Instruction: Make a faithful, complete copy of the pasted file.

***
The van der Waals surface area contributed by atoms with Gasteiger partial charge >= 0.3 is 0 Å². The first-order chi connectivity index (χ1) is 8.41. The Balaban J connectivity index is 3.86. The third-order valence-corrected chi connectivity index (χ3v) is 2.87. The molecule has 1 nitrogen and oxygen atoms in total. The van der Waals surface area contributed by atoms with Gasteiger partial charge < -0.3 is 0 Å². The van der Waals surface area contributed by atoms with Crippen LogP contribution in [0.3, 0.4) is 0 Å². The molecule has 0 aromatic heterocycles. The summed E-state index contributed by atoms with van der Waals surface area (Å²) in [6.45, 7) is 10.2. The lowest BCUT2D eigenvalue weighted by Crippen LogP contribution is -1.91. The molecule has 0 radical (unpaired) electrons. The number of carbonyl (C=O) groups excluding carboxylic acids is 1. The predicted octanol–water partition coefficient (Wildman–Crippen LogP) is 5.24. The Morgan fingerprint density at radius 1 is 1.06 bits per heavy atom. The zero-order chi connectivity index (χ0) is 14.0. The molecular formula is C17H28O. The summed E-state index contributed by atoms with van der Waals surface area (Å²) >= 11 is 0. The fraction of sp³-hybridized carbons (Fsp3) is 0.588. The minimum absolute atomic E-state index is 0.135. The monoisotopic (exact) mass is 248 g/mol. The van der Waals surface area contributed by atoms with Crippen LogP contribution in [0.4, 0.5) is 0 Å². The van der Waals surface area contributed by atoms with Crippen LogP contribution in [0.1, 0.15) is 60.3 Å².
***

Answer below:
The van der Waals surface area contributed by atoms with Gasteiger partial charge >= 0.3 is 0 Å². The first-order chi connectivity index (χ1) is 8.41. The Balaban J connectivity index is 3.86. The third-order valence-corrected chi connectivity index (χ3v) is 2.87. The molecule has 1 nitrogen and oxygen atoms in total. The van der Waals surface area contributed by atoms with Gasteiger partial charge < -0.3 is 0 Å². The van der Waals surface area contributed by atoms with Crippen LogP contribution in [0.3, 0.4) is 0 Å². The molecule has 0 aromatic heterocycles. The summed E-state index contributed by atoms with van der Waals surface area (Å²) in [6.45, 7) is 10.2. The lowest BCUT2D eigenvalue weighted by Crippen LogP contribution is -1.91. The molecule has 0 radical (unpaired) electrons. The number of carbonyl (C=O) groups excluding carboxylic acids is 1. The predicted octanol–water partition coefficient (Wildman–Crippen LogP) is 5.24. The Morgan fingerprint density at radius 1 is 1.06 bits per heavy atom. The zero-order chi connectivity index (χ0) is 14.0. The molecular formula is C17H28O. The summed E-state index contributed by atoms with van der Waals surface area (Å²) >= 11 is 0. The fraction of sp³-hybridized carbons (Fsp3) is 0.588. The minimum absolute atomic E-state index is 0.135. The monoisotopic (exact) mass is 248 g/mol. The van der Waals surface area contributed by atoms with Crippen LogP contribution in [0.4, 0.5) is 0 Å². The van der Waals surface area contributed by atoms with Crippen LogP contribution in [0.1, 0.15) is 60.3 Å².